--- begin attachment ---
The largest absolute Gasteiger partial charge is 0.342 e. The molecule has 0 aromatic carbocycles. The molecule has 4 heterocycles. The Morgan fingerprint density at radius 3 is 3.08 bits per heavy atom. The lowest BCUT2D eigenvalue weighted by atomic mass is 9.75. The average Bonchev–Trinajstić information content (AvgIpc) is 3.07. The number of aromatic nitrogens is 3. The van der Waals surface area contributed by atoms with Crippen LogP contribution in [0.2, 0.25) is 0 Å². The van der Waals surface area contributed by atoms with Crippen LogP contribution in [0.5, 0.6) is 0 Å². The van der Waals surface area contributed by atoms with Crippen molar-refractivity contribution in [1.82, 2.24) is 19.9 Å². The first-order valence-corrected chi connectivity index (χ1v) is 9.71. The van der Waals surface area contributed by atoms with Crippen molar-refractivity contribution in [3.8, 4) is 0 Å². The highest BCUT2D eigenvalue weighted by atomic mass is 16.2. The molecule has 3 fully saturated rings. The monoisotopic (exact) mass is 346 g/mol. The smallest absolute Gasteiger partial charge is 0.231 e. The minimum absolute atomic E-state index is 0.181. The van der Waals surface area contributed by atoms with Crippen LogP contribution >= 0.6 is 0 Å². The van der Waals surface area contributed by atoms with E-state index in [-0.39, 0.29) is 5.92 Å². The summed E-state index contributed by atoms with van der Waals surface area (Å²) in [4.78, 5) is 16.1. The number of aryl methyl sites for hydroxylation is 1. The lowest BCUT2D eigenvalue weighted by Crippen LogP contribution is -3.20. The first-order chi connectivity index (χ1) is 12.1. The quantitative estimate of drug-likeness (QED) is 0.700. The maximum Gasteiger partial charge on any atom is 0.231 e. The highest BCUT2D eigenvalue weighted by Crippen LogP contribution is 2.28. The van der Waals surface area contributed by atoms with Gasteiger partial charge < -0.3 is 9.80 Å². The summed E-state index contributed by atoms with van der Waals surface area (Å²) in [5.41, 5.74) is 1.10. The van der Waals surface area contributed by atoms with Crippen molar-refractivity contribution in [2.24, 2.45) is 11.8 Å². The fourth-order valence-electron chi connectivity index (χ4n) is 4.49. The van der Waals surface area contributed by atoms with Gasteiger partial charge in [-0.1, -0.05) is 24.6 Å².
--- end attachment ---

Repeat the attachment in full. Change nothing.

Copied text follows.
The largest absolute Gasteiger partial charge is 0.342 e. The molecule has 0 aromatic carbocycles. The molecule has 4 heterocycles. The Morgan fingerprint density at radius 3 is 3.08 bits per heavy atom. The lowest BCUT2D eigenvalue weighted by atomic mass is 9.75. The average Bonchev–Trinajstić information content (AvgIpc) is 3.07. The number of aromatic nitrogens is 3. The van der Waals surface area contributed by atoms with Crippen LogP contribution in [0.2, 0.25) is 0 Å². The van der Waals surface area contributed by atoms with Crippen LogP contribution in [0.5, 0.6) is 0 Å². The van der Waals surface area contributed by atoms with Crippen molar-refractivity contribution in [1.82, 2.24) is 19.9 Å². The first-order valence-corrected chi connectivity index (χ1v) is 9.71. The van der Waals surface area contributed by atoms with Crippen molar-refractivity contribution in [3.8, 4) is 0 Å². The highest BCUT2D eigenvalue weighted by atomic mass is 16.2. The molecule has 3 fully saturated rings. The monoisotopic (exact) mass is 346 g/mol. The smallest absolute Gasteiger partial charge is 0.231 e. The minimum absolute atomic E-state index is 0.181. The van der Waals surface area contributed by atoms with Crippen LogP contribution >= 0.6 is 0 Å². The van der Waals surface area contributed by atoms with E-state index in [-0.39, 0.29) is 5.92 Å². The summed E-state index contributed by atoms with van der Waals surface area (Å²) in [4.78, 5) is 16.1. The number of aryl methyl sites for hydroxylation is 1. The lowest BCUT2D eigenvalue weighted by Crippen LogP contribution is -3.20. The first-order chi connectivity index (χ1) is 12.1. The quantitative estimate of drug-likeness (QED) is 0.700. The maximum Gasteiger partial charge on any atom is 0.231 e. The highest BCUT2D eigenvalue weighted by Crippen LogP contribution is 2.28. The van der Waals surface area contributed by atoms with Gasteiger partial charge < -0.3 is 9.80 Å². The summed E-state index contributed by atoms with van der Waals surface area (Å²) in [5.41, 5.74) is 1.10. The van der Waals surface area contributed by atoms with Crippen molar-refractivity contribution in [2.24, 2.45) is 11.8 Å². The fourth-order valence-electron chi connectivity index (χ4n) is 4.49. The van der Waals surface area contributed by atoms with Gasteiger partial charge in [-0.1, -0.05) is 24.6 Å².